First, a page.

It seems that the times when we feel that we must be profound are the times when we find profundity to be most elusive.
In his book on the nature of procrastination called The Now Habit [amazon link], Neil Fiore describes an experiment he performs with his patients to help them identify when they are behaving irrationally because of fear. He asks his patients to imagine that there is a wood plank laying across the floor, six inches wide and about twenty feet long. He asks them if they would be able to walk across this plank without falling off. Inevitably, the patients respond that walking across this plank would be no problem. Fiore then asks them to imagine that the plank has been elevated to a height of one hundred feet in the air and is suspended between two buildings. He again asks the patients if they believe they could walk across the plank without falling off. This time, however, very few of the patients are willing to “walk the plank.”
What has changed? Certainly not the technical skill required to perform the task. It’s the same six-inch-wide twenty foot plank. But for some reason the respondents were now hesitant to walk it. The only thing that has changed is the perceived consequence for making a mistake. Suddenly, a slight misstep would mean more than starting over, it would instead mean death. (Or at least several broken bones.) The perceived consequence of a mistake caused the respondents to choose not to engage in an activity that, only moments before, they had said would be easy.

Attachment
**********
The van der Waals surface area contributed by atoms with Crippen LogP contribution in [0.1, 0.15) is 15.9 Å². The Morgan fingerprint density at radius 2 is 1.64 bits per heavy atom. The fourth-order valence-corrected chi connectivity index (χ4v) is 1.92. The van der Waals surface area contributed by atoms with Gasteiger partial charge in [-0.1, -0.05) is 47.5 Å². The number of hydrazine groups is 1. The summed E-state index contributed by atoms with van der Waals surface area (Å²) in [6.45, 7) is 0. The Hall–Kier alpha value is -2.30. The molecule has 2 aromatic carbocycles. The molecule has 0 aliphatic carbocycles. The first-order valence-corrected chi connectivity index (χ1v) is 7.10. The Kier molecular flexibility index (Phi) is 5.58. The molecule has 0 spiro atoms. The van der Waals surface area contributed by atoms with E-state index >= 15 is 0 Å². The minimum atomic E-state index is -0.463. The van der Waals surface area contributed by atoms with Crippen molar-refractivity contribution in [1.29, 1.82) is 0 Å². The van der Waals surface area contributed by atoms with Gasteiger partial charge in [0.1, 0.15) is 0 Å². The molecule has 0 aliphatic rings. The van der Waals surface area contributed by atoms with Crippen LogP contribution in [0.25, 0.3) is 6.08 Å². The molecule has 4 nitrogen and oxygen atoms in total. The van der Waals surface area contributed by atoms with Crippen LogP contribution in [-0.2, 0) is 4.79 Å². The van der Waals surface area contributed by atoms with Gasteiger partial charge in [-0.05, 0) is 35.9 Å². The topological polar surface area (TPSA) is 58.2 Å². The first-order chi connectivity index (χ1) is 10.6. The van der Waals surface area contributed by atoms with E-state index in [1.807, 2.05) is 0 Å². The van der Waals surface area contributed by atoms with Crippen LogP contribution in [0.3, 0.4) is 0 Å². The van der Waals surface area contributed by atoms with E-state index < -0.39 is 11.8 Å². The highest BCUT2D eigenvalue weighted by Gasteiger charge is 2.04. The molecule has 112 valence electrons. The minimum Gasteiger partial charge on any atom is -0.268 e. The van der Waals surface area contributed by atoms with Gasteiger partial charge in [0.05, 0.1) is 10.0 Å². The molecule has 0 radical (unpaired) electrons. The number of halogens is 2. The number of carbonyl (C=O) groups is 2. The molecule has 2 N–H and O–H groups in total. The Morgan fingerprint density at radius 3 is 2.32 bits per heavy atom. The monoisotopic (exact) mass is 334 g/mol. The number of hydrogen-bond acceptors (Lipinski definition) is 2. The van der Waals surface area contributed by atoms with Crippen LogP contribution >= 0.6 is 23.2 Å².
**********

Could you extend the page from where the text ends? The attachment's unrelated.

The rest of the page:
This same dynamic plays out in our daily creating. When we feel that we must be profound, we artificially elevate the stakes and the perceived consequences of not being profound. The unfortunate result is that we do mediocre work because we’re so fixated on the end result that we neglect the process.
I’m working to stamp this “profundity chase” out of my life and to instead give myself over to the process. I’m a terrible judge of the quality of my work, especially when I’m in the midst of the process. I’d challenge you to do the same.
photo credit: @boetter